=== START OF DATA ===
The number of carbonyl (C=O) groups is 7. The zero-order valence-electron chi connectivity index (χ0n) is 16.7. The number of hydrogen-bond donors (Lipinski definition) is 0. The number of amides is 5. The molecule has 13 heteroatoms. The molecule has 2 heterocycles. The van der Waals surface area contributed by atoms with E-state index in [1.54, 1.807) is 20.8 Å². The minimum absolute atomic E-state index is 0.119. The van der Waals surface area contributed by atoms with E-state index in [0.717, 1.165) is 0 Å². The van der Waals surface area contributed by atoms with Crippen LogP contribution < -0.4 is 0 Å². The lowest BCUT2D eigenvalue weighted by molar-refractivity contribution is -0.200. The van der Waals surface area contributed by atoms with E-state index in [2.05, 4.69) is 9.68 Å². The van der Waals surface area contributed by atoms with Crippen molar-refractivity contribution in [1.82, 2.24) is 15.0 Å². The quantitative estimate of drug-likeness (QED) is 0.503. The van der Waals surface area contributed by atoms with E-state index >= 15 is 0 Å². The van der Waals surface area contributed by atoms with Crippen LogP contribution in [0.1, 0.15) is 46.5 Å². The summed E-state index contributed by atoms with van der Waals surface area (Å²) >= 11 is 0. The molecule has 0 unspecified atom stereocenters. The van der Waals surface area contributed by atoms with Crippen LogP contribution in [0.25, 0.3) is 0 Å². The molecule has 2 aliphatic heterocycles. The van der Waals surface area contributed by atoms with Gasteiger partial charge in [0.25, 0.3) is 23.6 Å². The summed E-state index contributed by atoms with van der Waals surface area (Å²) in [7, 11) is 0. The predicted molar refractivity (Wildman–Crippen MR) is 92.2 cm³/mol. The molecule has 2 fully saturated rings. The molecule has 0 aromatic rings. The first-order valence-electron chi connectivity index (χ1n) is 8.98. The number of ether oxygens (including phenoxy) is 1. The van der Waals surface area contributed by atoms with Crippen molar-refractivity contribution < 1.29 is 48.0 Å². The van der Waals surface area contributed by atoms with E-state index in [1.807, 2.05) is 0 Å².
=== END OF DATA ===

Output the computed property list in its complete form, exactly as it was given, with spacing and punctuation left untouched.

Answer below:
The number of carbonyl (C=O) groups is 7. The zero-order valence-electron chi connectivity index (χ0n) is 16.7. The number of hydrogen-bond donors (Lipinski definition) is 0. The number of amides is 5. The molecule has 13 heteroatoms. The molecule has 2 heterocycles. The van der Waals surface area contributed by atoms with E-state index in [1.54, 1.807) is 20.8 Å². The minimum absolute atomic E-state index is 0.119. The van der Waals surface area contributed by atoms with E-state index in [0.717, 1.165) is 0 Å². The van der Waals surface area contributed by atoms with Crippen LogP contribution < -0.4 is 0 Å². The lowest BCUT2D eigenvalue weighted by molar-refractivity contribution is -0.200. The van der Waals surface area contributed by atoms with E-state index in [2.05, 4.69) is 9.68 Å². The van der Waals surface area contributed by atoms with Crippen molar-refractivity contribution in [1.82, 2.24) is 15.0 Å². The quantitative estimate of drug-likeness (QED) is 0.503. The van der Waals surface area contributed by atoms with E-state index >= 15 is 0 Å². The van der Waals surface area contributed by atoms with Crippen LogP contribution in [0.1, 0.15) is 46.5 Å². The summed E-state index contributed by atoms with van der Waals surface area (Å²) >= 11 is 0. The molecule has 0 unspecified atom stereocenters. The van der Waals surface area contributed by atoms with Crippen LogP contribution in [0.25, 0.3) is 0 Å². The molecule has 2 aliphatic heterocycles. The van der Waals surface area contributed by atoms with Gasteiger partial charge in [0.25, 0.3) is 23.6 Å². The summed E-state index contributed by atoms with van der Waals surface area (Å²) in [7, 11) is 0. The predicted molar refractivity (Wildman–Crippen MR) is 92.2 cm³/mol. The molecule has 2 fully saturated rings. The molecule has 0 aromatic rings. The first-order valence-electron chi connectivity index (χ1n) is 8.98. The number of ether oxygens (including phenoxy) is 1. The van der Waals surface area contributed by atoms with Crippen molar-refractivity contribution < 1.29 is 48.0 Å². The van der Waals surface area contributed by atoms with E-state index in [1.807, 2.05) is 0 Å².